International Epidemiology Databases to Evaluate AIDS
INTRODUCTION: Management of tuberculosis (TB) is challenging in HIV/TB co-infected children. The World Health Organization (WHO) recommends nucleic acid amplification tests for TB diagnosis, a four-drug regimen including ethambutol during intensive phase of treatment (IP), and initiation of antiretroviral therapy (ART) within eight weeks of TB diagnosis. We investigated TB treatment outcomes by diagnostic modality, IP regimen, and ART status.
OBJECTIVE:We assessed the relationship between phasing out stavudine in first-line antiretroviral therapy (ART) in accordance with WHO 2010 policy and single-drug substitutions (SDS) (substituting the nucleoside reverse transcriptase inhibitor in first-line ART) in sub-Saharan Africa.
BACKGROUND:The burden of Kaposi sarcoma (KS) in human immunodeficiency virus (HIV)-infected children and adolescents on combination antiretroviral therapy (cART) has not been compared globally.
BACKGROUND: There is limited evidence regarding the optimal timing of initiating antiretroviral therapy (ART) in children. We conducted a causal modeling analysis in children ages 1-5 years from the International Epidemiologic Databases to Evaluate AIDS West/Southern-Africa collaboration to determine growth and mortality differences related to different CD4-based treatment initiation criteria, age groups, and regions.
BACKGROUND: HIV-1 RNA viral load (VL) testing is recommended to monitor antiretroviral therapy (ART) but not available in many resource-limited settings. We developed and validated CD4-based risk charts to guide targeted VL testing.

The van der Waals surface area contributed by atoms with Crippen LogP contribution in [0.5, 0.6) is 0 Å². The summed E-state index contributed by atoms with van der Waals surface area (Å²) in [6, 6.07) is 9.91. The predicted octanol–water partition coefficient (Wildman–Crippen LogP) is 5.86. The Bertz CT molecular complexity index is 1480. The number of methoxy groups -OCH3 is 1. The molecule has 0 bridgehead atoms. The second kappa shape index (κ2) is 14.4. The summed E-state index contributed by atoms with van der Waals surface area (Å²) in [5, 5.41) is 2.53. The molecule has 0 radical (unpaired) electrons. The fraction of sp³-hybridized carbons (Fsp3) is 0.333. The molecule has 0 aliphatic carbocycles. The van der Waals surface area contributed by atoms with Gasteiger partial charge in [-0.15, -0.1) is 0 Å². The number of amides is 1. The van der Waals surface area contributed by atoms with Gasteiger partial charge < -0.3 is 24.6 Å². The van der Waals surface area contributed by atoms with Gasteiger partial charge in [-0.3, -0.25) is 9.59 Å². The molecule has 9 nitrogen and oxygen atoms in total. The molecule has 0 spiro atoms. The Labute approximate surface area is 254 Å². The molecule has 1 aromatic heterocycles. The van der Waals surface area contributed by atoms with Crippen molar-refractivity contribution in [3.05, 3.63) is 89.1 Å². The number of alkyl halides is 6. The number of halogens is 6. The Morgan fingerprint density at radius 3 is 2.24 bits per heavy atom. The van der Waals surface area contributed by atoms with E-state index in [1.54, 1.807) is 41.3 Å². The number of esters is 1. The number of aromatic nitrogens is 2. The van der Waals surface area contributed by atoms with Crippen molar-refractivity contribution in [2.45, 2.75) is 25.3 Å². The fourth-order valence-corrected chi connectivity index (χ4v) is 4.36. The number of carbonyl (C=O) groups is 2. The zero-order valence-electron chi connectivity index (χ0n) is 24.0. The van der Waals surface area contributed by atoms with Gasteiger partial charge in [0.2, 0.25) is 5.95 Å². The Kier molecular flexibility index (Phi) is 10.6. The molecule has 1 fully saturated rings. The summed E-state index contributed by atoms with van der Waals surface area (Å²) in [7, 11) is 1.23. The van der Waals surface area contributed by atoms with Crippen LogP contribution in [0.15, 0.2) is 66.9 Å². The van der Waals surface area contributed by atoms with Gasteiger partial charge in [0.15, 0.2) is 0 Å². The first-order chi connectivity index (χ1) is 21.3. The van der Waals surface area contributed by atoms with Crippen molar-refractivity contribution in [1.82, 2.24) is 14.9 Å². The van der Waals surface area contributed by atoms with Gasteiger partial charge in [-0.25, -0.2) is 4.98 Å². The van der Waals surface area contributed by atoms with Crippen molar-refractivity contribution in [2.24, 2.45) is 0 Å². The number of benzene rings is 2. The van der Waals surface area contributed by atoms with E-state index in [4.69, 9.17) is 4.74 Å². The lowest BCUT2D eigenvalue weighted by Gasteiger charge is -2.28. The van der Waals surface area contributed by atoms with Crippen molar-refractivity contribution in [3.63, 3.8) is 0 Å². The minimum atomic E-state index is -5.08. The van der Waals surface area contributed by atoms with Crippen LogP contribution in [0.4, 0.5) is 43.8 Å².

HIV-infection is an important risk factor for developing Kaposi sarcoma (KS), but it is unclear whether HIV-positive persons are also at increased risk of co-infection with human herpesvirus 8 (HHV-8), the infectious cause of KS. We systematically searched literature up to December 2012 and included studies reporting HHV-8 seroprevalence for HIV-positive and HIV-negative persons.
BACKGROUND: There is limited knowledge about the optimal timing of antiretroviral treatment initiation in older children and adolescents.
METHODS: A total of 20 576 antiretroviral treatment (ART)-naïve patients, aged 1-16 years at enrolment, from 19 cohorts in Europe, Southern Africa and West Africa, were included. We compared mortality and growth outcomes for different ART initiation criteria, aligned with previous and recent World Health Organization criteria, for 5 years of follow-up, adjusting for all measured baseline and time-dependent confounders using the g-formula.
INTRODUCTION: Targeted spontaneous reporting (TSR) is a pharmacovigilance method that can enhance reporting of adverse drug reactions related to antiretroviral therapy (ART). Minimal data exist on the needs or capacity of facilities to conduct TSR.
Setting: World Health Organization advocates for integration of HIV-tuberculosis (TB) services and recommends intensive case finding (ICF), isoniazid preventive therapy (IPT), and infection control (“Three I’s”) for TB prevention and control among persons living with HIV.
Objective: To assess the implementation of the “Three I’s” of TB-control at HIV treatment sites in lower income countries.
This two-day meeting took place at the NIH headquarters in Washington from 22-23 June 2016.
Below are the slides from the meeting.